It’s official! Labour abandons their discredited plan for stock transfer of council housing

Some excellent news. The Labour Council’s unwanted proposal to abolish council housing in the borough has been abandoned. Vast sums were spent trying to persuade Council tenants and council leaseholders to back the transfer of their homes to an unaccountable Community Gateway housing association. But the opposition was overwhelming. Although they would have denied leaseholders a vote they faced a legal requirement to win support from tenants which they had no hope of gaining. The Conservative Government has also refused to write off the debt that would have been required.

A report for the Council’s Economic Regeneration, Housing and the Arts Policy and Accountability Committee says:

“On 7 December 2015, following the recommendations of the Residents’ Commission on Council Housing, Members agreed to pursue stock transfer to a new, locally-based not-for-profit Private Registered Provider constituted on the community gateway model. Members also noted that the stock transfer would be subject to, ‘the availability of funding and the negotiation of a satisfactory financial settlement,’ with Government.

3.2 Three other stock transfers have taken place since that report, all in March 2016. All these transfers received Government funding.

3.3 However, Government has now made it clear that there is no funding to support any more stock transfers. 3.4 The Council has with its advisors and the Shadow Board extensively explored all other options to finance a stock transfer, and has concluded it is not possible to produce a financially viable business case which also satisfies residents objectives. 3.5 It is not therefore possible to make an Offer to Residents as part of a Transfer Ballot. The stock transfer programme has been closed.”

It adds:

“In December 2015, Cabinet approved for the pre-ballot phase of the Transfer Programme, a budget of £617k for 2015/16 and £778k for 2016/17 for the General Fund (“GF”) and £80,000 for 2015/16 and £125k Housing Revenue Account (“HRA”) for 2016/17. 5.2 The total budget for the pre- ballot stage was £1,395k for the GF and £205k for the HRA. Actual expenditure on the programme is much lower: £904k for 2015/16 and 2016/17 of which £802k was GF and £103k was HRA.”

Love the way the way they try to make £1.395 million sound like less by calling it £1,395k.

An appalling proposal that left many of Labour’s traditional supporters feeling betrayed. Also a scandal that so much money was wasted on it. The Conservatives repeatedly called for the scheme to be abandoned – but Labour keep on pouring in public money into the doomed project. While lawyers, consultants and PR men were paid huge fees the Council claimed to have no money for a growing backlog of repairs.

They have not even had the grace to apologise.

4 thoughts on “It’s official! Labour abandons their discredited plan for stock transfer of council housing

  1. Pingback: Hammersmith and Fulham scraps plans for council home transfer to ‘community gateway’ control – Dave Hill ON LONDON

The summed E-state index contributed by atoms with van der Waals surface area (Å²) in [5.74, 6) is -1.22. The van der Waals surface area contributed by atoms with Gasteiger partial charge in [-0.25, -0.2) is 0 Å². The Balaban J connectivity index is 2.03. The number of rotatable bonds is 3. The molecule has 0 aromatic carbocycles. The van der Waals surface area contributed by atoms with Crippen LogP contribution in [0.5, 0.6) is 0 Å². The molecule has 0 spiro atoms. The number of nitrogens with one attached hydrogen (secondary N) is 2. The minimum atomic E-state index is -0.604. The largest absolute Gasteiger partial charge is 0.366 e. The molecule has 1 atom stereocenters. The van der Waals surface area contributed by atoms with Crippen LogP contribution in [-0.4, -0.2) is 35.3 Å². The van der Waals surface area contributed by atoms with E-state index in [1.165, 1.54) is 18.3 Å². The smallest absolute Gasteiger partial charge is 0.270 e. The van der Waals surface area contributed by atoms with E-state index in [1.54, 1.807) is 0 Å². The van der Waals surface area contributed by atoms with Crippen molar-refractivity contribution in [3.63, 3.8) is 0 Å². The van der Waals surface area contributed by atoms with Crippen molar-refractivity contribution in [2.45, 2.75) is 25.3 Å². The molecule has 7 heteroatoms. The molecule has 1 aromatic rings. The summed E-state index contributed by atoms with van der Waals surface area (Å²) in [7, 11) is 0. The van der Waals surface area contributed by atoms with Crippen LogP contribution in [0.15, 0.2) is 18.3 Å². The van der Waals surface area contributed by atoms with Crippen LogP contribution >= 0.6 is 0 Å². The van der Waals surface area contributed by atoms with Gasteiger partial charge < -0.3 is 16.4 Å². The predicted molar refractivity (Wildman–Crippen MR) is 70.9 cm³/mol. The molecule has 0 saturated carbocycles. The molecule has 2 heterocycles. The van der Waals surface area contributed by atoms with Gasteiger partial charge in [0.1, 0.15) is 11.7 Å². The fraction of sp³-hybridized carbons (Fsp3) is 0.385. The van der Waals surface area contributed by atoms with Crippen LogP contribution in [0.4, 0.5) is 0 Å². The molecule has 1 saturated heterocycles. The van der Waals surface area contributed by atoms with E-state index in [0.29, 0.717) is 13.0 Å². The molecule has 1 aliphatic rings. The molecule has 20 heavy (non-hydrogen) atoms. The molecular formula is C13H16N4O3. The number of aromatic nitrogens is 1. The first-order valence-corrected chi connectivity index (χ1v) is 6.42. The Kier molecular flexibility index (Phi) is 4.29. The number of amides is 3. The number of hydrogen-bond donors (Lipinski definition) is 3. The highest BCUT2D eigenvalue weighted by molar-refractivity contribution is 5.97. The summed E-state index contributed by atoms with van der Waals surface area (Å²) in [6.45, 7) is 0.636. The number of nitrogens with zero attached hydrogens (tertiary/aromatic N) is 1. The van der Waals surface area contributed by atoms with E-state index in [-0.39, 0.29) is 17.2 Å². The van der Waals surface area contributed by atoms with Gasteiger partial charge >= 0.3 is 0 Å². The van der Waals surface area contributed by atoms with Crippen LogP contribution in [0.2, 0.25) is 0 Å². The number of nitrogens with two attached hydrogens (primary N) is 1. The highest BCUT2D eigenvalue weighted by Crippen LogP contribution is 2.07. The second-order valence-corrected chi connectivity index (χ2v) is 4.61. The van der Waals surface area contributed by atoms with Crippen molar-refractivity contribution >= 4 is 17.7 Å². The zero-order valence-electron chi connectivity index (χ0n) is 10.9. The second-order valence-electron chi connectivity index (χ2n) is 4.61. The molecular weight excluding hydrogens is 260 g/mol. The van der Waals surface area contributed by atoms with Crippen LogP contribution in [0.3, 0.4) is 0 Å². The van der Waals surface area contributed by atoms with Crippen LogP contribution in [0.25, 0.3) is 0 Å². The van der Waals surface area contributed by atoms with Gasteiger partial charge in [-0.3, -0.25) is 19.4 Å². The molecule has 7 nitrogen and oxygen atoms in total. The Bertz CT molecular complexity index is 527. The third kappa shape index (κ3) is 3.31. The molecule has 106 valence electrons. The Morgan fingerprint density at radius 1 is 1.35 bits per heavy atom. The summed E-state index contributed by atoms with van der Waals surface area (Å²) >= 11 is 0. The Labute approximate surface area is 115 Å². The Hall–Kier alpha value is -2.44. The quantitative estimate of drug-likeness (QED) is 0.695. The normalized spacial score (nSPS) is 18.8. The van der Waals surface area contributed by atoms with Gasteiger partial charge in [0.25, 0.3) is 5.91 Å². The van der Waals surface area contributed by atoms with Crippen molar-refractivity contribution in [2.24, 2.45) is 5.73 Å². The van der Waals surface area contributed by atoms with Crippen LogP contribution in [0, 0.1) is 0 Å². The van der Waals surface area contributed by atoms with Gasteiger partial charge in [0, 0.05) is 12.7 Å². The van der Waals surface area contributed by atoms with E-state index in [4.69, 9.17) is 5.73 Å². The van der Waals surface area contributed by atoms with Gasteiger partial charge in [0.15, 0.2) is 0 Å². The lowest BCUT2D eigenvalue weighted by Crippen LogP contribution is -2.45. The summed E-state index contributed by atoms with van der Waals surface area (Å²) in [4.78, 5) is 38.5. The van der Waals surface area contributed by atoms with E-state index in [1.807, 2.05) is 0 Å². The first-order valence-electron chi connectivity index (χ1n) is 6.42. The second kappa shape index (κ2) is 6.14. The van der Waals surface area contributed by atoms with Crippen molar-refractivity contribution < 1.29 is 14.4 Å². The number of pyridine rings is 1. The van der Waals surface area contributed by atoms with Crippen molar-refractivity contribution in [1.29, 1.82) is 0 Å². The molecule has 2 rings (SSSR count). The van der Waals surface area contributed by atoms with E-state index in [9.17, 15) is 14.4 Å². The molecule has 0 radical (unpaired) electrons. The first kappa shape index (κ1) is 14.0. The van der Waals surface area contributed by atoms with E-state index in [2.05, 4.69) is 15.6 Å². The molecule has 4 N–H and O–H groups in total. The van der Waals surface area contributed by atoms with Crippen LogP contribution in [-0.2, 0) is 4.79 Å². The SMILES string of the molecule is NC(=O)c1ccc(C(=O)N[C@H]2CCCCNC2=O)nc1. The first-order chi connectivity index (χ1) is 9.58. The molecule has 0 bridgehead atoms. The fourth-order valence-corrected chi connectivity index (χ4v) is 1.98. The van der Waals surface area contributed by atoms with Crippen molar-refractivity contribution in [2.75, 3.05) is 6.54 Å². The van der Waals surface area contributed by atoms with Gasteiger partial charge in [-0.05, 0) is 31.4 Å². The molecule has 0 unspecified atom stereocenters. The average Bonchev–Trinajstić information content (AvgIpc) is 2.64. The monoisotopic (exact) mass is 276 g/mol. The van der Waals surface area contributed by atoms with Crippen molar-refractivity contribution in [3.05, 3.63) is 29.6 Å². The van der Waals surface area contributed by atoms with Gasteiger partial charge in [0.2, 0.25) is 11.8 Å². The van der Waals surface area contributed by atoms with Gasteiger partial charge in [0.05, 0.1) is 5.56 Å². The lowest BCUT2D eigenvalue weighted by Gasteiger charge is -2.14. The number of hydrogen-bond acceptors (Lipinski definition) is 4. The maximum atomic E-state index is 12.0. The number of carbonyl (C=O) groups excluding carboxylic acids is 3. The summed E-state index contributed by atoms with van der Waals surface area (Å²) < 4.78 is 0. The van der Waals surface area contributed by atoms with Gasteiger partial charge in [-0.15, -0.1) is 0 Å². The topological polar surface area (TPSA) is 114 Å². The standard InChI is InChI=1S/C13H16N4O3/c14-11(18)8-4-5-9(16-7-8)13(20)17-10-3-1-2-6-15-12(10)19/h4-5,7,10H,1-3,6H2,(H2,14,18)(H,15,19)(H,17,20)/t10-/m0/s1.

2. As the article says, the Labour council was elected on a manifesto commitment to; “work with council tenants to give them ownership of the land their homes are on”.

    But how does privatising council housing (which is what a stock transfer is, no matter to whom or for what purpose) count as giving council tenants ownership of their homes? That wasn’t what people voted for, nor expected. We (the tenants) might have reasonably expected a form of ‘common hold’, or perhaps charge placed on land registry. That would have met the election manifesto commitment. Not wholesale stock transfer to another body. Especially as that new body wouldn’t be as accountable, as it would not be answerable to the electorate, as all council housing is!

    A community gateway housing association would have had on its board self-appointed busy-bodies & their cronies. Of the panel that recommended transfer with Keith Hill, how many understood on a professional level, the HRA & the subsidy mechanisms that exist between the council & central government via Housing Benefit? Or that all council tenants on benefit are paid weekly in advance, but on transfer they would be paid monthly in arrears, plunging them into arrears on transfer, purely because of the way Housing Benefit is paid to council tenants, is vastly different to how it is paid to everyone else? How many had any professional understanding of rent accounting? None!

    The stock transfer would have also decimated the social rented sector in the borough (the plan being to raise rents above the level they would have been had they remained with the council) on all new tenancies granted, effectively ending social provision), leaving only hard pressed housing associations to fight an even steeper uphill battle, as they already charge above social rent (‘affordable rent’ which is usually 80% of market rent. Council rents are often 50% or less than market rent).

    This was clearly a ‘new labour’ idea, to privatise council housing, just to try & stop the Tories privatising council housing. You don’t protect our rights, by removing them! As for Keith Hill, his record in Lambeth Homes speaks volumes (look at Housing Ombudsman reports on the management there).

    A nasty idea, which has been ridiculed and rightly defeated!

  3. Pingback: H&F Council paid its chief exec £309,712 last year – Hammersmith and Fulham Forum

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